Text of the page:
Pennsylvania Moves Closer To Legal Online Casinos

Published Monday, January 09, 2017 -
Pennsylvania Moves Closer To Legal Online Casinos

The various state jurisdictions in the USA have been debating the laws regulating online gambling and daily fantasy sports betting for some time now. In the State of Pennsylvania last June 2016 the House of Representatives gave its approval to a bill that could lead to the legalisation of these gambling activities. The legislation would allow land-based casinos to strike partnerships with approved online gambling technology providers to offer online casino and internet poker to residents in Pennsylvania.

Should the bill pass in the Pennsylvania Senate, it could see Pennsylvania become the second state to introduce a legalised online poker market, with Nevada currently the only other market in the USA to offer such a product. The last four years of debate on the legalization of online casinos and poker have brought the state closer to approving the legislation and bill HB2150 almost made the cut.

Pennsylvania Senator Jay Costa confirmed recently that he will introduce an online casino and internet poker bill in the latest bid to have online gambling made legal in the Keystone State. Last June’s vote 114-85 was in favour of bill HB 2150, which had been previously been rejected over a portion of the bill that dealt with video gaming terminals, this aspect has been removed from the approved bill. Even though the proposed legislation was approved, lawmakers remained undecided on the move and failed to pass bill HB 2150, by the November 30 deadline.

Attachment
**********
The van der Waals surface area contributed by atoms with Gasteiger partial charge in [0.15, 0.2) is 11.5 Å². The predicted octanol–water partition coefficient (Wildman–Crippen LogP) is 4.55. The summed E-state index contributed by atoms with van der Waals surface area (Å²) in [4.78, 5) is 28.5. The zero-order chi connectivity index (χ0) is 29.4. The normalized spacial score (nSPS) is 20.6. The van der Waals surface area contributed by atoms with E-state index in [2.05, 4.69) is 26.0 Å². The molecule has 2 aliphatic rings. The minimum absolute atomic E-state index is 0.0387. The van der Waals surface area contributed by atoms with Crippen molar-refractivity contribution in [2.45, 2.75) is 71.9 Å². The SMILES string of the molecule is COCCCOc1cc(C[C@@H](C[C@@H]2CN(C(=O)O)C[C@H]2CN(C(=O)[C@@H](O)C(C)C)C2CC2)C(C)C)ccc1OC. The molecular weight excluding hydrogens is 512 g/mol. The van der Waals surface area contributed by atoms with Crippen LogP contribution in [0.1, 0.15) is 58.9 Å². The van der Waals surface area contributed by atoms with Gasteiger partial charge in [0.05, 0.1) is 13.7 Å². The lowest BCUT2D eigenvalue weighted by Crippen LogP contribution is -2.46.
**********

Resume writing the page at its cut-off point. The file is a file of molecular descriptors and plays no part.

Senator Costa’s plan will allow Pennsylvania casinos to offer online gambling products and services, if  the selected firms secure the necessary approval and pay a licence fee of $10 million (€9.4 million). Partnering enterprises with casinos providing an online gambling platform will be required to pay a licence fee of $5 million USD, while internet gaming revenue will be taxed at a rate of 25%.

Senator Costa has said he will use previous bill HB2150 as “the base” for new legislation.




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